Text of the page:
Don't Get Swine Flu: Avoiding H1N1 Swine Flu

According to most resources, the H1N1 swine flu is set to return this coming 2009-2010 flu season with a vengeance. 600 people have already died in the United States from swine flu, and the number is sure to rise by next summer. Swine flu is contagious (virulent) although no more deadly than any other flu - but that doesn't mean you want to get H1N1!

Vaccines are controversial, but effective.  Getting the flu vaccine, for both swine flu and the “regular” seasonal flu, will keep you and your family safe.  But before you get the vaccine (which is not yet available for everyone), and even after you get the vaccine (to prevent other diseases) hand washing is definitely the best way to prevent the flu.

If you don't want to catch swine flu, your first, best, and most useful line of defense is to WASH YOUR HANDS. Your mother was right, clean hands are important. Washing your hands every time you use the bathroom is a convenient way to ensure that your hands are getting clean enough.

If you work in a big office or take public transit, or are exposed to the general public in the course of your job, then wash your hands as often as you can to prevent getting swine flu. As a general rule, wash your hands before eating, after using the restroom, and after your lunch break.

Carry hand sanitizer with you, because hand sanitizer is nearly as effective as removing the H1N1 swine flu virus as hand washing. (It’s not 100% as good as hand washing, but it’s better than nothing!)

How To Wash Your Hands

Hand washing is your best defense against influenza, both swine flu and seasonal influenza, as well as... pretty much every other communicable disease!  To ensure that you are washing your hands properly, follow these instructions:

  1. Lather up with a good deal of soap, using warm (not hot) water. The temperature of the water doesn’t kill germs, and the hotter the water, the harder it is on your hands.
  2. Turn off the tap and scrub your hands well for 30 seconds – or for as long as it takes you to sing “Happy Birthday.” Be sure to get between your fingers and over the tops of your hands, not just your palms.
  3. Now rinse and rejoice!

Get A Seasonal Flu Shot

Early indications are that the H1N1 flu vaccine will be available in October 2009, but supplies may not be sufficient for everyone at first. Don’t panic! Get a regular flu shot, even if you can’t get an H1N1 flu shot. H1N1 is just a flu like any other strain, and you might as well get protected against the rest while you’re at it.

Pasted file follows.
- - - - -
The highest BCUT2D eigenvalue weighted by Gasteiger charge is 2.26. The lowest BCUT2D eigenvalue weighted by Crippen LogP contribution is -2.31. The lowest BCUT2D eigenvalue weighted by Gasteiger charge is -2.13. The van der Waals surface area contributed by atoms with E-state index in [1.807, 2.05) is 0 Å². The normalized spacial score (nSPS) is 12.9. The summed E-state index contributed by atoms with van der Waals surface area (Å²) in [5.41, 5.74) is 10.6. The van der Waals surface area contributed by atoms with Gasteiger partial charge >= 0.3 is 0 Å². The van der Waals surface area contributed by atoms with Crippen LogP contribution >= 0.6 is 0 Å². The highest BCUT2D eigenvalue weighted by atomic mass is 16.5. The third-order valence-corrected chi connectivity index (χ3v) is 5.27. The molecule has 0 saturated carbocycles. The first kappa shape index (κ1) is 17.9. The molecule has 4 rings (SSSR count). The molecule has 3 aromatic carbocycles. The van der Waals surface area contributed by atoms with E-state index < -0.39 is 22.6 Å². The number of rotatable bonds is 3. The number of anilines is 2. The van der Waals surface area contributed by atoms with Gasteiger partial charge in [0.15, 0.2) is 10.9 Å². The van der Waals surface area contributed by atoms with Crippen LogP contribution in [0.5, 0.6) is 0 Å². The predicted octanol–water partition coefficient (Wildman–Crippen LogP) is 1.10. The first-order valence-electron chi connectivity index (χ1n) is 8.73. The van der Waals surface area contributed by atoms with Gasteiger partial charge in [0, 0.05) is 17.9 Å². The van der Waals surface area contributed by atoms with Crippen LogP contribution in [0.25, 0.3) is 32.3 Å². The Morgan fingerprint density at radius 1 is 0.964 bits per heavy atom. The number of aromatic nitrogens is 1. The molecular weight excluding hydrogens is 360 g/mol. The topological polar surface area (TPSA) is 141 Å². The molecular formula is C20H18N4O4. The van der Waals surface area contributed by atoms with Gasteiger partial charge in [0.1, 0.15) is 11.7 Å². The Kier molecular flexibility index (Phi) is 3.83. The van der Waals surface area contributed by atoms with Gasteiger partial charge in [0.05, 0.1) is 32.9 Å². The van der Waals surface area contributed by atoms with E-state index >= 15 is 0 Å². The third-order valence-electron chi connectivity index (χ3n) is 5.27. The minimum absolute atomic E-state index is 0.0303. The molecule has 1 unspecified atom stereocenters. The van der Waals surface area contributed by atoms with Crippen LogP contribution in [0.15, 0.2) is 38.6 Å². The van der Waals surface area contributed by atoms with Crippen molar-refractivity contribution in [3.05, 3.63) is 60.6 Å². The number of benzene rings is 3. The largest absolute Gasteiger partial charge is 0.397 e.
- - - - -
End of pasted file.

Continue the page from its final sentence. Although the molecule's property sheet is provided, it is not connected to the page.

A seasonal flu shot will protect you from all of the other strains of influenza, which can be just as dangerous as swine flu. Although Obama has declared a national emergency due to the swine flu, other strains of flu can make you sick, too! And rest assured they will be making the rounds this season.

You can get more than one seasonal flu shot, and some high risk populations are urged to get two – one at the start of flu season, and one near the end. This is overkill for most of us, but you can hedge your bets by getting a “regular” flu shot now, and a flu shot containing H1N1 vaccine later in the season.

If you are in a high risk category, be sure to contact your doctor and explain your situation. They may be able to prioritize your care, to ensure that you get an H1N1 shot.

President Obama on Swine Flu Pandemic

Get A Swine Flu Vaccine Shot

As I write this, the swine flu vaccine is being released in limited amounts, for high risk populations only. If you have young children, are over the age of 60, or have other health factors (such as a compromised immunity) then you should consult your doctor about getting the swine flu vaccine. The same goes for health care providers, day care workers, and parents with small children.

Some people are concerned about the mercury (thimerosal) which is in the swine flu vaccine. The truth is, you will get about 1,000 times more mercury if you take an antacid or eat a tuna sandwich! The mercury is so tiny that it is not of any concern, and certainly far less concern than getting the flu.

You may think “I’m healthy, I’ll risk the flu.” But remember that the flu spreads because people catch it! Every person who gets infected with the swine flu will pass it on to other people. That is how contagion works. So think beyond your own health to the health at others. What if you passed your flu on to someone who died of it? How would you feel?

All doctors agree, the swine flu vaccine is necessary, and for the greater good.

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